I need to start this review with a disclaimer. I worked for Halifax plc from 1982 to 2001. I left because I didn’t like the way the organisation was moving from a bank to a retail “sell, sell, sell” culture. I had, and still have, a belief that banks should be slightly stodgy places where you should be asked some difficult questions before they agree to hand over large amounts of cash to people so they can buy houses they are going to struggle to afford.
Perman’s book is written from the perspective of Bank of Scotland rather than Halifax but since HBOS was the result of the merger between the two it was an interesting perspective.
The book tells the history of Bank of Scotland, the history of the merger, the boom and then the spectacular crash of 2008. It describes the relentless drive for sales and profit, the ventures into unknown territories and what happened when it ran out of money. Perman tries to explain the causes of the collapse of HBOS and the inherent weaknesses within the bank as well as the banking system.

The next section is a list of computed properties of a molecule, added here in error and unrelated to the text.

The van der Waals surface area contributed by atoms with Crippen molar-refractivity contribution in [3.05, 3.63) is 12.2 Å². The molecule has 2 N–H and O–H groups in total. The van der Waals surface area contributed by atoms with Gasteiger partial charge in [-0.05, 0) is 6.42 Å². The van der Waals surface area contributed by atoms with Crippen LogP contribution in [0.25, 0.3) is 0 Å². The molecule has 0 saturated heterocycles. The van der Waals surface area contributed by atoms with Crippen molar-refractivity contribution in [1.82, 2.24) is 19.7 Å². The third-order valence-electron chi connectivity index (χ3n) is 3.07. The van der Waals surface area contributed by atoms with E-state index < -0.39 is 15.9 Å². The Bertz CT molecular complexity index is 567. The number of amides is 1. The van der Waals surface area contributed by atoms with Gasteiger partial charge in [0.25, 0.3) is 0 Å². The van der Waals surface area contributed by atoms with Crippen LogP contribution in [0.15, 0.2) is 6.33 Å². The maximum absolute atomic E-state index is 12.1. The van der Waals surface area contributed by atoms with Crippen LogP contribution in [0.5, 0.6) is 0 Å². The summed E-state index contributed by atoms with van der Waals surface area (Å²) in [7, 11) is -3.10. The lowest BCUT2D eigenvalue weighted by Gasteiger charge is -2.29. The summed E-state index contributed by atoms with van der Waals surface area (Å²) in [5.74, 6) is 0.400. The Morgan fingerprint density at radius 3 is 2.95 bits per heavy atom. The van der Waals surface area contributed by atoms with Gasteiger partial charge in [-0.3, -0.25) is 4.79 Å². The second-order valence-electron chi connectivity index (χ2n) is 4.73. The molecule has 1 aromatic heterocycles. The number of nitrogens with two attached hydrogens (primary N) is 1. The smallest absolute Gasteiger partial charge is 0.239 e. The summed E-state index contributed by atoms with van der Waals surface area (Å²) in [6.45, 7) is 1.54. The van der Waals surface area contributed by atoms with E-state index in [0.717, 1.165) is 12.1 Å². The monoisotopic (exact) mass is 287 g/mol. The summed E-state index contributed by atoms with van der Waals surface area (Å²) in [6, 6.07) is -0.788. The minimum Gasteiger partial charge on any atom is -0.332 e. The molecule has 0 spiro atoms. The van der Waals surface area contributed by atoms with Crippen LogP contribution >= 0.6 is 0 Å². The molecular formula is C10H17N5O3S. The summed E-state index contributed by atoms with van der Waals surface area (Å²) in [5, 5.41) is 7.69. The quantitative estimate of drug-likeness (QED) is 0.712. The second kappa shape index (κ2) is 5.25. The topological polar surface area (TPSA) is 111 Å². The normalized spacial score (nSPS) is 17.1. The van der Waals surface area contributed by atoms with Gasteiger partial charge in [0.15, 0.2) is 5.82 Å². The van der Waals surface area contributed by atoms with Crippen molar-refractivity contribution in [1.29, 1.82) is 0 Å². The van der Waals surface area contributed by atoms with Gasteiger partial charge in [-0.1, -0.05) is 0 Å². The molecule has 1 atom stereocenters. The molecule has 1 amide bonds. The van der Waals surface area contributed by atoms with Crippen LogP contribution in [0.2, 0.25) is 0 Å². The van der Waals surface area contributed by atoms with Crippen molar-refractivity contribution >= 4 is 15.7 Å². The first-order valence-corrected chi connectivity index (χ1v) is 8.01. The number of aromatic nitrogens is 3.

I can’t say I enjoyed reading this book. It’s difficult to read about an organisation that I was once proud to work for becoming this appalling, insatiable monster. I also met, and at the time admired, James Crosby, when he was the director responsible for a division of Halifax I worked for. It saddens me to know what happened.
I’m pleased I did read the book though. It has given me a greater insight into the crash. It has helped me to understand how financial institutions can collapse like a house of cards. And it has made me more aware of the growing financial irresponsibility of Britain’s lenders again: if I took up the offer of every pre-authorised credit card I’ve been offered in the last month – including Halifax! – I could probably buy a small house! It’s worrying.